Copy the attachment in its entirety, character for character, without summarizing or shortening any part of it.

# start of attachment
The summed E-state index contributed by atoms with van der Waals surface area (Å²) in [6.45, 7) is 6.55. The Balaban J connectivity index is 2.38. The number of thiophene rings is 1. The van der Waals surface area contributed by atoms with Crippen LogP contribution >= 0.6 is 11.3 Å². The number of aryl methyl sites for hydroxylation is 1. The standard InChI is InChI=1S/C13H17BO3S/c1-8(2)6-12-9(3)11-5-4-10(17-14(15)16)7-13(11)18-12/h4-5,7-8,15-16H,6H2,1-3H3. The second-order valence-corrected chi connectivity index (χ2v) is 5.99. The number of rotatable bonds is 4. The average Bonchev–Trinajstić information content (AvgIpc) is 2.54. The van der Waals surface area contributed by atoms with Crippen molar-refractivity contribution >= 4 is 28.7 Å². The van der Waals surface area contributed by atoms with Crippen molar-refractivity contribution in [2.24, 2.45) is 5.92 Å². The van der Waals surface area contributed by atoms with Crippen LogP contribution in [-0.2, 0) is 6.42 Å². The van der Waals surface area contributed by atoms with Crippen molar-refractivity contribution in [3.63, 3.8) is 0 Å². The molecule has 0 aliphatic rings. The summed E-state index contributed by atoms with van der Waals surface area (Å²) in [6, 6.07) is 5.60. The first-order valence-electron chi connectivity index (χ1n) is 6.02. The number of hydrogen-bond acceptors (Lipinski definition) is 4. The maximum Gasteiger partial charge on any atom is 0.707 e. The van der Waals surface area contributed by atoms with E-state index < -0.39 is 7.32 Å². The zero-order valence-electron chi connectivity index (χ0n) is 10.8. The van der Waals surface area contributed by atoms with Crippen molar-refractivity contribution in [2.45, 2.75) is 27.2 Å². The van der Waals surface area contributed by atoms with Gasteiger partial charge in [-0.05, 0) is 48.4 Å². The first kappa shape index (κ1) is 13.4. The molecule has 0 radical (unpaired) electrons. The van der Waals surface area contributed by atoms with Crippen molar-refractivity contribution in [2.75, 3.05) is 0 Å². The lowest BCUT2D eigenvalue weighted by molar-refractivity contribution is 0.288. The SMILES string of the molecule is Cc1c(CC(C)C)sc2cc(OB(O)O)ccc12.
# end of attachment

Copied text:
The summed E-state index contributed by atoms with van der Waals surface area (Å²) in [6.45, 7) is 6.55. The Balaban J connectivity index is 2.38. The number of thiophene rings is 1. The van der Waals surface area contributed by atoms with Crippen LogP contribution >= 0.6 is 11.3 Å². The number of aryl methyl sites for hydroxylation is 1. The standard InChI is InChI=1S/C13H17BO3S/c1-8(2)6-12-9(3)11-5-4-10(17-14(15)16)7-13(11)18-12/h4-5,7-8,15-16H,6H2,1-3H3. The second-order valence-corrected chi connectivity index (χ2v) is 5.99. The number of rotatable bonds is 4. The average Bonchev–Trinajstić information content (AvgIpc) is 2.54. The van der Waals surface area contributed by atoms with Crippen molar-refractivity contribution >= 4 is 28.7 Å². The van der Waals surface area contributed by atoms with Crippen molar-refractivity contribution in [2.24, 2.45) is 5.92 Å². The van der Waals surface area contributed by atoms with Crippen LogP contribution in [-0.2, 0) is 6.42 Å². The van der Waals surface area contributed by atoms with Crippen molar-refractivity contribution in [3.63, 3.8) is 0 Å². The molecule has 0 aliphatic rings. The summed E-state index contributed by atoms with van der Waals surface area (Å²) in [6, 6.07) is 5.60. The first-order valence-electron chi connectivity index (χ1n) is 6.02. The number of hydrogen-bond acceptors (Lipinski definition) is 4. The maximum Gasteiger partial charge on any atom is 0.707 e. The van der Waals surface area contributed by atoms with E-state index < -0.39 is 7.32 Å². The zero-order valence-electron chi connectivity index (χ0n) is 10.8. The van der Waals surface area contributed by atoms with Crippen molar-refractivity contribution in [2.45, 2.75) is 27.2 Å². The van der Waals surface area contributed by atoms with Gasteiger partial charge in [-0.05, 0) is 48.4 Å². The first kappa shape index (κ1) is 13.4. The molecule has 0 radical (unpaired) electrons. The van der Waals surface area contributed by atoms with Crippen molar-refractivity contribution in [2.75, 3.05) is 0 Å². The lowest BCUT2D eigenvalue weighted by molar-refractivity contribution is 0.288. The SMILES string of the molecule is Cc1c(CC(C)C)sc2cc(OB(O)O)ccc12.